Thanks for the links, I just finished reading them.

Hm...I'm probably an agrarian in theory, although I dislike giving myself labels like that since, if I called myself an agrarian, I'd feel obligated to be able to defend it from opposing veiwpoints :P

I think I came to my 'weird agricultural' ideas (as my sister puts it) from a different angle than agrarianism, however. I got into it all from being convinced that conventional agriculture wouldn't be able to feed the world in the yearrs to come. I guess what you might call the 'sustainable ag movement'. However, over time I think my 'belief system' began to include many of those tenents listed in the links you gave me.

But there I go yakking about myself again...

One question, though. Are agrarians against the idea of urban society as a whole? While I believe that rural communties are pretty darn awesome (for lack of a better term)and I can't imagine ever moving back to the suburbs, I don't think I'm ready to say urban communities have no benefit.


Herrick Kimball said...


Well, now you're making me think...

I suppose some agrarians are against the idea of urban society, but I don't think I would lump myself with them. I'm more for rural life and christian-agrarian culture than I am against anything.

And, at this point, I don't even want to defend my agrarian beliefs. I just want to live them to the best of my ability. And I feel compelled to celebrate this way of life here in my blog.

Having grown up in suburbia and moved to the countryside, I know for certain the llife I live hereis far better than any form of urbanism. I also see Christian-agrarian life as more in line with how God intended for His people to live.

That is, of course, just the way I see it, and I think it is so clear. Others may not agree. In fact, many will disagree with the way I see it. That's okay. It isn't something that concerns me.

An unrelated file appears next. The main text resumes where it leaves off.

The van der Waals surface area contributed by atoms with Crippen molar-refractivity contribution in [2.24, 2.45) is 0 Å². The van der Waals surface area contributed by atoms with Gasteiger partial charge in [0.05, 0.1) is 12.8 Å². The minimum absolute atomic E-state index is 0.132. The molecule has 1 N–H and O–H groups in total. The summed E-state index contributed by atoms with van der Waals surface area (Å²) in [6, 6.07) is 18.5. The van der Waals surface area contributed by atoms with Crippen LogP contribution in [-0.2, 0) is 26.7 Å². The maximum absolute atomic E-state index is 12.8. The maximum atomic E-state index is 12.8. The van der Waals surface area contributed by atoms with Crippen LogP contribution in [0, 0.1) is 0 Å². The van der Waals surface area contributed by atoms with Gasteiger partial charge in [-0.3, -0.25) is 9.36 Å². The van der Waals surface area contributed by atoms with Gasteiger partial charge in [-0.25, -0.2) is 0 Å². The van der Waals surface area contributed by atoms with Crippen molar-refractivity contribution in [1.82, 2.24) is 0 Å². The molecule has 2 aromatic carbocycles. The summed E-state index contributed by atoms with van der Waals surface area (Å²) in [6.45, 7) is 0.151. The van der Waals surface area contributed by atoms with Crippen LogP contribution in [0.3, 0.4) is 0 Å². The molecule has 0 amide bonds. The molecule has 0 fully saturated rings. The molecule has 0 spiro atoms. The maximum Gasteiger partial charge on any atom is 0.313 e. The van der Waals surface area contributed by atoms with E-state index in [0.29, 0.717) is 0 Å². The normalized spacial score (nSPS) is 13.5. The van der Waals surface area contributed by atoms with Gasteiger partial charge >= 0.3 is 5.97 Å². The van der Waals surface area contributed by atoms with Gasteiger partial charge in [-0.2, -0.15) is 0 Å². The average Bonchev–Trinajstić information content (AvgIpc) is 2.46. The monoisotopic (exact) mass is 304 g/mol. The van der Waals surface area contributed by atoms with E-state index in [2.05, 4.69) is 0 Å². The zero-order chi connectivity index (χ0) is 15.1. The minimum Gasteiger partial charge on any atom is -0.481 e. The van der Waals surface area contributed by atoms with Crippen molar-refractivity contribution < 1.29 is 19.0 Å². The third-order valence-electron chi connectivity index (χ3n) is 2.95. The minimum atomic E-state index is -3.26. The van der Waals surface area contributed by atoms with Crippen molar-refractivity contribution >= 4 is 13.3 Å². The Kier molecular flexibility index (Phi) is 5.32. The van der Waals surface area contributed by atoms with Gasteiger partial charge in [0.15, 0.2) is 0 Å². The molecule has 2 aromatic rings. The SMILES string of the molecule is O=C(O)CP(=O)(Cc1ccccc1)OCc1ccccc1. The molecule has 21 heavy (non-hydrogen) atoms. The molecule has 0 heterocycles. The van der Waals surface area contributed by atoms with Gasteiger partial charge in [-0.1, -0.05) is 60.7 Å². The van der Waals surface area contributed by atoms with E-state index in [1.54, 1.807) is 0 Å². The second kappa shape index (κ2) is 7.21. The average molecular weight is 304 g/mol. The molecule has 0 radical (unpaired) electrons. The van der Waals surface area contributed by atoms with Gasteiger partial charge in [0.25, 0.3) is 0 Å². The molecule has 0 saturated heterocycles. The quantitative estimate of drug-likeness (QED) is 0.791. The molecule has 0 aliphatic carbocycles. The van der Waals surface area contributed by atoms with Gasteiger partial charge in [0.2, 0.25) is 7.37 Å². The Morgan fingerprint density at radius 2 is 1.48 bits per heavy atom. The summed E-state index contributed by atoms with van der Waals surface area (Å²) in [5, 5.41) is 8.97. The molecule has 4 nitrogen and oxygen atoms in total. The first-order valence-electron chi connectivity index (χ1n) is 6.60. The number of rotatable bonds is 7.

Best wishes.

Ezekiel Mossback said...

an astute reading of the history of Reformation England would show that the increased power of centralized government, the political power of the Anglican church, industrialism, and centralized capital and baking were all effects not of popish-ness, but the opposite. The hardships that drove out the Pilgrims were effects of the Reformation under Henry VIII, which erased Roman Catholicism. The Reformation ruined the very culture of agrarianism and decentralized government and Church that the Pilgrims wanted. It turns out they were not progressive, but nostalgic for the centuries before Henry VIII.

Anonymous said...

The Reformation was the best thing that has happened to the world since Pentecost...

Soli Deo Gloria!

Everett said...

Hi Herrick, Have ordered the Plymouth Plantation book and the Mayflower one also.

Read through the Agrarian Thoughts and have to consider myself as of that ilk. My family at one time back in the early 1800's had acquired almost 65% ownership of this little Island. Over the intervening years we have managed to let most all of it get away from us.

Great post and can't wait to receive my two books ! Regards Everett

Herrick Kimball said...


You have a remarkable family history/legacy.

Back in 1976-77 I went to the Sterling School in Vermont and one of my classmates was from Block Island. All I can remember is her first name (Sue). I'll have to see if I can find the yearbook for the last name. I suspect you must know everyone on Block Island?

Anonymous said...

Truth is so hard to find. This perspective is just that. The Pilgrim's perspective and by no means the truth of the overall situation. I HIGHLY suggest anyone reading this to listen to the history of the Anabaptist and reformation form here.


Anyone who can listen to all three sections of 5."Protestants and Caholics" will have another perspective.

By the way for those who don't know. Roman Catholicism did not exist until 1054 AD. The original church still exists in the East, and it is nothing like Protestantism (1517AD) nor Roman Catholicism (1054AD). Just google "church time line" and keep seeking the truth. Good luck to all truth seekers.
With love in Christ.